U.S. stocks struggled for direction on Friday morning as weakness in bank stocks was balanced out by gains for tech and energy names.
The Dow Jones Industrial Average slipped 189 points, or 0.5%. The S&P 500 was flat, while the tech-heavy Nasdaq Composite gained 0.4%.
Bank stocks, which had outperformed in recent weeks as interest rates moved higher, were split in early trading as their reports appeared to underwhelm investors despite strong headline numbers.
JPMorgan Chase, the No. 1 U.S. bank by assets, showed profit and revenue that topped estimates, but shares fell 5%. The company’s earnings were helped by a large credit reserve release, and CFO Jeremy Barnum warned that the company would likely miss a key profit target in the next two years.
Citigroup’s stock fell nearly 3% after the bank beat revenue estimates but showed a 26% decline in profits.
Meanwhile, shares of Wells Fargo added 1% after the bank’s revenue topped expectations. CEO Charles Scharf said in a release that loan demand picked up in the second half of the year.
On the data front, retail sales were down 1.9% in December, a worse reading than the 0.1% drop expected by economists surveyed by Dow Jones. Industrial production also disappointed, declining 0.1% compared to a projected 0.2% gain.
Elsewhere, shares of paint maker Sherwin-Williams lost 2.8% after the company warned that fourth-quarter earnings would miss estimates, citing issues in sourcing materials and staffing during the omicron surge.
Casino stocks were a bright spot on Friday morning. Las Vegas Sands surged 12.5%, while Wynn Resorts gained 6.6%.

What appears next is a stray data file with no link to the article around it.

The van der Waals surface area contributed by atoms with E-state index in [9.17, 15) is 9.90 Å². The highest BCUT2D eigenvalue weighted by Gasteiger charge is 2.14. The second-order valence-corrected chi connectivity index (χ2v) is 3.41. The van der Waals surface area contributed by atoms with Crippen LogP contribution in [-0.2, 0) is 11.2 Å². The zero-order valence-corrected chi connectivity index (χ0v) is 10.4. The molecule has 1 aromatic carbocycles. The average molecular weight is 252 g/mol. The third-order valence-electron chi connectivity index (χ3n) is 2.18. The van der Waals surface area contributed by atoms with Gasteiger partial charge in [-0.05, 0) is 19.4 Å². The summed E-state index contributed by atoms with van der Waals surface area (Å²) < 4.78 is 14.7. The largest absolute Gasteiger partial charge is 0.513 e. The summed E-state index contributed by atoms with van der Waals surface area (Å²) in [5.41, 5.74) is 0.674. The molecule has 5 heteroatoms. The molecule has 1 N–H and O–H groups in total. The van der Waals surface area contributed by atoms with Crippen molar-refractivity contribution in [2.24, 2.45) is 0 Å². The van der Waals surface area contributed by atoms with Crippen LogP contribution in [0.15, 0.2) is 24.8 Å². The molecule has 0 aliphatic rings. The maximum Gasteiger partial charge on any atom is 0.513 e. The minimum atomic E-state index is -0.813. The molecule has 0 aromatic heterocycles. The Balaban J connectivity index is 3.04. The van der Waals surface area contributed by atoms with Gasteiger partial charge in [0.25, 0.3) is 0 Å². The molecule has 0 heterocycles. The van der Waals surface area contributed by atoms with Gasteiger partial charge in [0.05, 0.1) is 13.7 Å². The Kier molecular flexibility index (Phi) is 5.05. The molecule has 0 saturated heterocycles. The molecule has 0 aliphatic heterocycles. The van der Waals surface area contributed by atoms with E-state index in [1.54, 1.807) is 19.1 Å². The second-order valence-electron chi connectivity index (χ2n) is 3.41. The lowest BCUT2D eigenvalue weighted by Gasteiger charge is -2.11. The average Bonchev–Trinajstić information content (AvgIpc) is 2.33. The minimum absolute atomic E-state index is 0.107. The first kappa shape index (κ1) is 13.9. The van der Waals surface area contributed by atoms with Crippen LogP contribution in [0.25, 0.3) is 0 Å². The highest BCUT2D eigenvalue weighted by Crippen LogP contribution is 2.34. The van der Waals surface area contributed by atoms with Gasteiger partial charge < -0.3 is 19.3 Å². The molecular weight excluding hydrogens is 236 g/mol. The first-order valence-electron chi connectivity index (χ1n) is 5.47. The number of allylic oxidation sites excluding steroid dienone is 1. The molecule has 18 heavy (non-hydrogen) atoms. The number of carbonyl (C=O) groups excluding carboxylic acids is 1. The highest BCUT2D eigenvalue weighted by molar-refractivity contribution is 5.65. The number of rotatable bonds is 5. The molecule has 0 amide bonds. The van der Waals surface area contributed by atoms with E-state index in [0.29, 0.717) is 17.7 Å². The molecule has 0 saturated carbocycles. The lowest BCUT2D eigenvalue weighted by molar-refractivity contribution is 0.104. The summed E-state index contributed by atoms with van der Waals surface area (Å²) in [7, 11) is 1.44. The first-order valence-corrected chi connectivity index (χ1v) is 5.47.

The jump came after Macau’s government announced it would allow just six casino licenses in the gambling hub. The companies rising Friday are among those that already are operating there.
Money-management behemoth BlackRock posted earnings that beat on bottom-line earnings but missed slightly on top-line revenue. Shares fell more than 1%.
The early market action follows a day in which a slew of Federal Reserve speakers said they expect to start raising interest rates in March. Fed Governor Lael Brainard remarked during her Senate confirmation hearing that rates increases are coming, while Philadelphia Fed President Patrick Harker told CNBC that, “We need to take action on inflation,” and he sees at least three hikes in 2022.
All of the major averages slid during regular trading on Thursday. The Dow and S&P 500 fell 0.48% and 1.42%, respectively, registering the first down day in three. At one point the 30-stock benchmark had been up more than 200 points. The Nasdaq Composite was the relative underperformer, shedding 2.51% and snapping a three-day winning streak as technology stocks came under pressure.
Tech stocks fell sharply in the first week of the year as the Fed signaled a more aggressive approach to inflation, and this week’s early rally has now been reversed.
“There’s a thought that the pricing in of a more hawkish Fed is a process, and not a week. Although a lot got done last week, this is going to be a process, and I think we’re probably going to have more volatile days in tech and growth stocks in general this quarter,” said Alicia Levine, head of equities at BNY Mellon Wealth Management.
“The first quarter should be rising yields, rising rates, outperformance of cyclicals, and we think that the long-duration growth names are going to have a challenging quarter,” Levine added.
In other data news, business inventories for November came in higher than expected, but January’s consumer sentiment reading from the University of Michigan came in lower than expected.
The reports come as investors closely watch all of the latest inflation readings. Readings for the producer price index and the consumer price index showed historic year-over-year gains this week but came in lower than some experts feared.
With Thursday’s move lower, the major averages are now in negative territory for the week. The Dow and S&P are on track for their second straight negative week, while the Nasdaq is on track for a third week of losses.